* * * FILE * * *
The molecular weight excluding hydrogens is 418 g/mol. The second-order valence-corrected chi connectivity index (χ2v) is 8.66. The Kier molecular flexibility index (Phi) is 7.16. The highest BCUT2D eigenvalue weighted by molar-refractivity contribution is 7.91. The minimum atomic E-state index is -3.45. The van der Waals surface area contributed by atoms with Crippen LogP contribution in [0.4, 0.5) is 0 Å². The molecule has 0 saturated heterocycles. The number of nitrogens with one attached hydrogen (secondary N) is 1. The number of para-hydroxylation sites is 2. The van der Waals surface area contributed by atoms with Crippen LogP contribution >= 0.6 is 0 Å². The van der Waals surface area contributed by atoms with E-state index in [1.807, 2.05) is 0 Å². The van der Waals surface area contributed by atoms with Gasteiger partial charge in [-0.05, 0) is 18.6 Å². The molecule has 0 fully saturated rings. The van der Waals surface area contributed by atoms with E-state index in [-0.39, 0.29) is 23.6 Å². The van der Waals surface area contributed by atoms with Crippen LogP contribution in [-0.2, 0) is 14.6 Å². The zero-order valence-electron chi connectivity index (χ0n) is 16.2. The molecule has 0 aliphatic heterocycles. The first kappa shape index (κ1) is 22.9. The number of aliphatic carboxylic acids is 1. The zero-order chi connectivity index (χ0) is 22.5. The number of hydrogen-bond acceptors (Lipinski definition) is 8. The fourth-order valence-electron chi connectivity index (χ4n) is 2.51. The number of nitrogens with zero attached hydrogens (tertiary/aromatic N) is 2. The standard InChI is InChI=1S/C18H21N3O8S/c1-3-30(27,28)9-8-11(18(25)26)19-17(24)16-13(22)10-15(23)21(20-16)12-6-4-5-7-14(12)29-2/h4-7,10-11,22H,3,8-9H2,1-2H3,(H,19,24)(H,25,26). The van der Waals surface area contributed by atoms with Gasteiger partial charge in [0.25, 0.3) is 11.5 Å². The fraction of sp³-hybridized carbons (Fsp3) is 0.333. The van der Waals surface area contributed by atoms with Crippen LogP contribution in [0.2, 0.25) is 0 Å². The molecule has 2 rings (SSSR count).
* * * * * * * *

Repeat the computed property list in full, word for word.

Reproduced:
The molecular weight excluding hydrogens is 418 g/mol. The second-order valence-corrected chi connectivity index (χ2v) is 8.66. The Kier molecular flexibility index (Phi) is 7.16. The highest BCUT2D eigenvalue weighted by molar-refractivity contribution is 7.91. The minimum atomic E-state index is -3.45. The van der Waals surface area contributed by atoms with Crippen LogP contribution in [0.4, 0.5) is 0 Å². The molecule has 0 saturated heterocycles. The number of nitrogens with one attached hydrogen (secondary N) is 1. The number of para-hydroxylation sites is 2. The van der Waals surface area contributed by atoms with Crippen LogP contribution >= 0.6 is 0 Å². The van der Waals surface area contributed by atoms with E-state index in [1.807, 2.05) is 0 Å². The van der Waals surface area contributed by atoms with Gasteiger partial charge in [-0.05, 0) is 18.6 Å². The molecule has 0 fully saturated rings. The van der Waals surface area contributed by atoms with E-state index in [-0.39, 0.29) is 23.6 Å². The van der Waals surface area contributed by atoms with Crippen LogP contribution in [-0.2, 0) is 14.6 Å². The zero-order valence-electron chi connectivity index (χ0n) is 16.2. The molecule has 0 aliphatic heterocycles. The first kappa shape index (κ1) is 22.9. The number of aliphatic carboxylic acids is 1. The zero-order chi connectivity index (χ0) is 22.5. The number of hydrogen-bond acceptors (Lipinski definition) is 8. The fourth-order valence-electron chi connectivity index (χ4n) is 2.51. The number of nitrogens with zero attached hydrogens (tertiary/aromatic N) is 2. The standard InChI is InChI=1S/C18H21N3O8S/c1-3-30(27,28)9-8-11(18(25)26)19-17(24)16-13(22)10-15(23)21(20-16)12-6-4-5-7-14(12)29-2/h4-7,10-11,22H,3,8-9H2,1-2H3,(H,19,24)(H,25,26). The van der Waals surface area contributed by atoms with Gasteiger partial charge in [0.25, 0.3) is 11.5 Å². The fraction of sp³-hybridized carbons (Fsp3) is 0.333. The van der Waals surface area contributed by atoms with Crippen LogP contribution in [0.2, 0.25) is 0 Å². The molecule has 2 rings (SSSR count).